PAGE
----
Boston, MA – As celebrities gathered this week on the red carpet at Boston’s Spaulding Rehabilitation Hospital for the premiere of Hollywood’s new film, Stronger, the Ruderman Family Foundation, a national leader in disability inclusion, has expressed its dismay in the casting of Jake Gyllenhaal for the leading role of double amputee Jeff Bauman, once again overlooking the opportunity to cast actors with disabilities.

“The casting of Jake Gyllenhaal as the lead in the movie Stronger is the perfect example on Hollywood’s ongoing systemic discrimination against actors with disabilities.” said Jay Ruderman, President of the Ruderman Family Foundation. “By his own admission, Director David Gordon Green never even considered any other actors in a role in which Gyllenhaal plays a character who is a double amputee. By not even giving actors who are amputees the chance to audition for the role awarded to Gyllenhaal, Green effectively denied actors with disabilities to even be considered for the role.”


The movie, set to be released on September 22nd and starring Jake Gyllenhaal is a biographical film based on the memoir of the same name by Jeff Bauman, who lost both of his legs during the Boston Marathon bombing in 2013.

“Gyllenhaal may have been the best actor for the part, but if actors with disabilities are never given a chance to audition they will never have the opportunity to reach the success that someone like Gyllenhaal has achieved,” Ruderman continued. “People with disabilities are twenty percent of our society yet represent less than two percent of the actors we see on screen.  This inauthenticity in having able bodied actors play a character with a disability will inevitably be seen by the public buying tickets to Hollywood’s films as unacceptable just as we wouldn’t accept a white actor play a black character.”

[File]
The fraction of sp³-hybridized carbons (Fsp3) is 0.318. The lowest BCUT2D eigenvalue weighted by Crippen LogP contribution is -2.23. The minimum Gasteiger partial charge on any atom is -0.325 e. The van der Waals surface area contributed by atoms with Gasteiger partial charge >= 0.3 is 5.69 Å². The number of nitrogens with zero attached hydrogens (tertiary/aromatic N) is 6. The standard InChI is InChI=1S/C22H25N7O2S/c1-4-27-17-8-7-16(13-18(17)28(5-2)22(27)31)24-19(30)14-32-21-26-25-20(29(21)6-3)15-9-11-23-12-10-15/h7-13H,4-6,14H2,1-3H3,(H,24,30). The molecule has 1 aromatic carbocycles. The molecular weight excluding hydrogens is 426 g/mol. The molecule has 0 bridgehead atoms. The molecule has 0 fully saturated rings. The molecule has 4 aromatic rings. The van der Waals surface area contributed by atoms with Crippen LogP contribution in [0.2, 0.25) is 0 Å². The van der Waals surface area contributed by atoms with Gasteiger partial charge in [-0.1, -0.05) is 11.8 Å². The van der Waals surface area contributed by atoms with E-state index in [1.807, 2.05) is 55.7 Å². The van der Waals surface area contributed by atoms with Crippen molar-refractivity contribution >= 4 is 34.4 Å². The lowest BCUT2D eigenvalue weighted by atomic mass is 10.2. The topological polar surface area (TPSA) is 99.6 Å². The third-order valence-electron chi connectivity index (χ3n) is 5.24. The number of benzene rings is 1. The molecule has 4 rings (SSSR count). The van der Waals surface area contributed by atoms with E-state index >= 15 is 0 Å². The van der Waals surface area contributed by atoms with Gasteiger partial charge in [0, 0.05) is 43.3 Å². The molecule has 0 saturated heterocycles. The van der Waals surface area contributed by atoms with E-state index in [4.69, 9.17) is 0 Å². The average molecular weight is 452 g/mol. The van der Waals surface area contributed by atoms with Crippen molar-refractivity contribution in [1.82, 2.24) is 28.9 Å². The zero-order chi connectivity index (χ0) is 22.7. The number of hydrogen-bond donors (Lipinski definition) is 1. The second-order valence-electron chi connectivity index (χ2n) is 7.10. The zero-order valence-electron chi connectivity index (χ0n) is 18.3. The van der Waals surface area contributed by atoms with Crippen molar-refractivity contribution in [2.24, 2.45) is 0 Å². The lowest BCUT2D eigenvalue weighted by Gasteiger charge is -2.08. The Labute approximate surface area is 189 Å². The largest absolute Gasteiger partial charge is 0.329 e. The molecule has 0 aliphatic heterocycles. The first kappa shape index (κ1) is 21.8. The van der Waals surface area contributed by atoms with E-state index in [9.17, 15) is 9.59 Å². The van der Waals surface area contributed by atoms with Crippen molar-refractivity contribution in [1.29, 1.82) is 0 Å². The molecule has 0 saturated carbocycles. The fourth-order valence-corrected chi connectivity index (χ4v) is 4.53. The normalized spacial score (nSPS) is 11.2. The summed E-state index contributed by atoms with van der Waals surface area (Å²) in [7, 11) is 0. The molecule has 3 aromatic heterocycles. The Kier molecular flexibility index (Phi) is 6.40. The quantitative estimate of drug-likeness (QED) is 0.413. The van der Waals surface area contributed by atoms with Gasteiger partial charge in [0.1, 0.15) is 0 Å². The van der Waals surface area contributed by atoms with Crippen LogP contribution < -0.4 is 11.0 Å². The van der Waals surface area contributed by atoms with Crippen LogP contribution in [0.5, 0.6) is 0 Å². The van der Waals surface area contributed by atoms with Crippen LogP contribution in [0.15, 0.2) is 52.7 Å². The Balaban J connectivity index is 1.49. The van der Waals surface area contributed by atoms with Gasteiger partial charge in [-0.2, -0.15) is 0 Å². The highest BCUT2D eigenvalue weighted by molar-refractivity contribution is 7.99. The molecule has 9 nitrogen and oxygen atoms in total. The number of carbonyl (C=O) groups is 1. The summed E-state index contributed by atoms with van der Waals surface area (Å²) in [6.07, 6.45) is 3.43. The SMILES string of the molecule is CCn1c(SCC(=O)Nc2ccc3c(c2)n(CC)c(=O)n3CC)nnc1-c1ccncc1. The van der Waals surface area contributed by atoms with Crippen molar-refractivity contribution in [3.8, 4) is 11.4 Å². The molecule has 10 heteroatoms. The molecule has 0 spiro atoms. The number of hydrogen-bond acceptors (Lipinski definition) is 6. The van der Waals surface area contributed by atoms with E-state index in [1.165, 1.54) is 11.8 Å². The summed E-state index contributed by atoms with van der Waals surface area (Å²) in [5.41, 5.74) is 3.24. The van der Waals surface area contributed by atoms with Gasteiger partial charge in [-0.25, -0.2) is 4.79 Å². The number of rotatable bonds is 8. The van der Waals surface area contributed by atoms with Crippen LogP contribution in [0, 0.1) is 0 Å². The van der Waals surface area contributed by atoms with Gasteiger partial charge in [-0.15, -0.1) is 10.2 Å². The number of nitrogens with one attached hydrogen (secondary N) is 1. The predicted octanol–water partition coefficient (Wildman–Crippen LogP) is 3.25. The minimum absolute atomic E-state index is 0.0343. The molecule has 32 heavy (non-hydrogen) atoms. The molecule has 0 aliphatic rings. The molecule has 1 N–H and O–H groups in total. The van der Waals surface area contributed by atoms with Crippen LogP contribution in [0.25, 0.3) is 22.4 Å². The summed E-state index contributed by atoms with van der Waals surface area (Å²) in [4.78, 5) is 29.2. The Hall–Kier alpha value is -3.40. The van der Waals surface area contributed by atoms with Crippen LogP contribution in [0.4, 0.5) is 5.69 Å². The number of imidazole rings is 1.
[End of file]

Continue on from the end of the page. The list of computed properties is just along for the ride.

“Gyllenhaal’s character presents a challenge since he plays a character who is able bodied and then through tragedy acquires a disability. Gyllenhaal is made ‘to have a disability’ through the latest in Hollywood’s technology, but an actor who is an actual double amputee could be made to walk through the same technology that was used to make Gyllenhaal disabled.”

Just this week the Ruderman Family Foundation announced the preliminary results for its Ruderman TV Challenge to audition and cast more actors with disabilities. Despite CBS and 20th Century Fox leading the way seven months in, the last TV season saw just 1.7% of characters on screen having a disability. Considering 20% of Americans have a disability, people with disabilities remain the most marginalized group in Hollywood.

“We are frequently told that Hollywood big pictures need a marquee name to succeed, but this is simply not true,” Ruderman went on to say. “Great films with unknown actors have been box office success and have achieved critical acclaim. Just speak with Sylvester Stallone about Rocky and Marlee Matlin about Children of a Lesser God.”

“The real problem with Stronger is that actors with disabilities were never given the chance to audition. This all too common discrimination in Hollywood must stop.”


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